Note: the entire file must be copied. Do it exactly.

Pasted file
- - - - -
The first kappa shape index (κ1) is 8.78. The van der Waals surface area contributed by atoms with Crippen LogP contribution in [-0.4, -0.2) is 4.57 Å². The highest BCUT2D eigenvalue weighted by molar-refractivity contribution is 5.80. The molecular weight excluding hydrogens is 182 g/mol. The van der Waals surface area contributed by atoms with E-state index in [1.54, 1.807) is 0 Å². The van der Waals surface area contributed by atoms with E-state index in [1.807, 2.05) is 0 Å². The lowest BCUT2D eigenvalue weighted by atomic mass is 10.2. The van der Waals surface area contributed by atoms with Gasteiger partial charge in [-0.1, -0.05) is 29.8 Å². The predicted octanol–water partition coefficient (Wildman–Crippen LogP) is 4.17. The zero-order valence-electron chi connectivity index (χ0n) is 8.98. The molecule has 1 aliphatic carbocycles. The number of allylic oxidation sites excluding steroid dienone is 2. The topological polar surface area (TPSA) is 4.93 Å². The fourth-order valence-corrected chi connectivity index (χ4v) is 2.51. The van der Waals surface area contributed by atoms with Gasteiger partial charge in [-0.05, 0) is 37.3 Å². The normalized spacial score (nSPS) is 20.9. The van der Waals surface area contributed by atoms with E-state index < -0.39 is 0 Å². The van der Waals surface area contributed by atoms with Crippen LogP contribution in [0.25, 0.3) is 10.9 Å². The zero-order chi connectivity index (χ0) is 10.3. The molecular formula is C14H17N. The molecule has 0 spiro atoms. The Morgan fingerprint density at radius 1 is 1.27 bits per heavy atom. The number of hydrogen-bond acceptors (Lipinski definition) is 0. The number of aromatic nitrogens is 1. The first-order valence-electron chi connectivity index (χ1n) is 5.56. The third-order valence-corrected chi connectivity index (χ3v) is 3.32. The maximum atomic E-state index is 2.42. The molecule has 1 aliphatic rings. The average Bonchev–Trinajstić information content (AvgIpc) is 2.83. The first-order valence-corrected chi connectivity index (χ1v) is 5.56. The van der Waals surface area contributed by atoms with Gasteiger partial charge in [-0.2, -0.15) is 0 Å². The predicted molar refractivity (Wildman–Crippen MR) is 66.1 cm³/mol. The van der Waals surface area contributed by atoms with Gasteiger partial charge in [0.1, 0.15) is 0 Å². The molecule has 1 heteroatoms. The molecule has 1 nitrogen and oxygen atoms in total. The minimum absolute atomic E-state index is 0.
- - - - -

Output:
The first kappa shape index (κ1) is 8.78. The van der Waals surface area contributed by atoms with Crippen LogP contribution in [-0.4, -0.2) is 4.57 Å². The highest BCUT2D eigenvalue weighted by molar-refractivity contribution is 5.80. The molecular weight excluding hydrogens is 182 g/mol. The van der Waals surface area contributed by atoms with E-state index in [1.54, 1.807) is 0 Å². The van der Waals surface area contributed by atoms with E-state index in [1.807, 2.05) is 0 Å². The lowest BCUT2D eigenvalue weighted by atomic mass is 10.2. The van der Waals surface area contributed by atoms with Gasteiger partial charge in [-0.1, -0.05) is 29.8 Å². The predicted octanol–water partition coefficient (Wildman–Crippen LogP) is 4.17. The zero-order valence-electron chi connectivity index (χ0n) is 8.98. The molecule has 1 aliphatic carbocycles. The number of allylic oxidation sites excluding steroid dienone is 2. The topological polar surface area (TPSA) is 4.93 Å². The fourth-order valence-corrected chi connectivity index (χ4v) is 2.51. The van der Waals surface area contributed by atoms with Gasteiger partial charge in [-0.05, 0) is 37.3 Å². The normalized spacial score (nSPS) is 20.9. The van der Waals surface area contributed by atoms with E-state index < -0.39 is 0 Å². The van der Waals surface area contributed by atoms with Crippen LogP contribution in [0.25, 0.3) is 10.9 Å². The zero-order chi connectivity index (χ0) is 10.3. The molecular formula is C14H17N. The molecule has 0 spiro atoms. The Morgan fingerprint density at radius 1 is 1.27 bits per heavy atom. The number of hydrogen-bond acceptors (Lipinski definition) is 0. The number of aromatic nitrogens is 1. The first-order valence-electron chi connectivity index (χ1n) is 5.56. The third-order valence-corrected chi connectivity index (χ3v) is 3.32. The maximum atomic E-state index is 2.42. The molecule has 1 aliphatic rings. The average Bonchev–Trinajstić information content (AvgIpc) is 2.83. The first-order valence-corrected chi connectivity index (χ1v) is 5.56. The van der Waals surface area contributed by atoms with Gasteiger partial charge in [-0.2, -0.15) is 0 Å². The predicted molar refractivity (Wildman–Crippen MR) is 66.1 cm³/mol. The van der Waals surface area contributed by atoms with Gasteiger partial charge in [0.1, 0.15) is 0 Å². The molecule has 1 heteroatoms. The molecule has 1 nitrogen and oxygen atoms in total. The minimum absolute atomic E-state index is 0.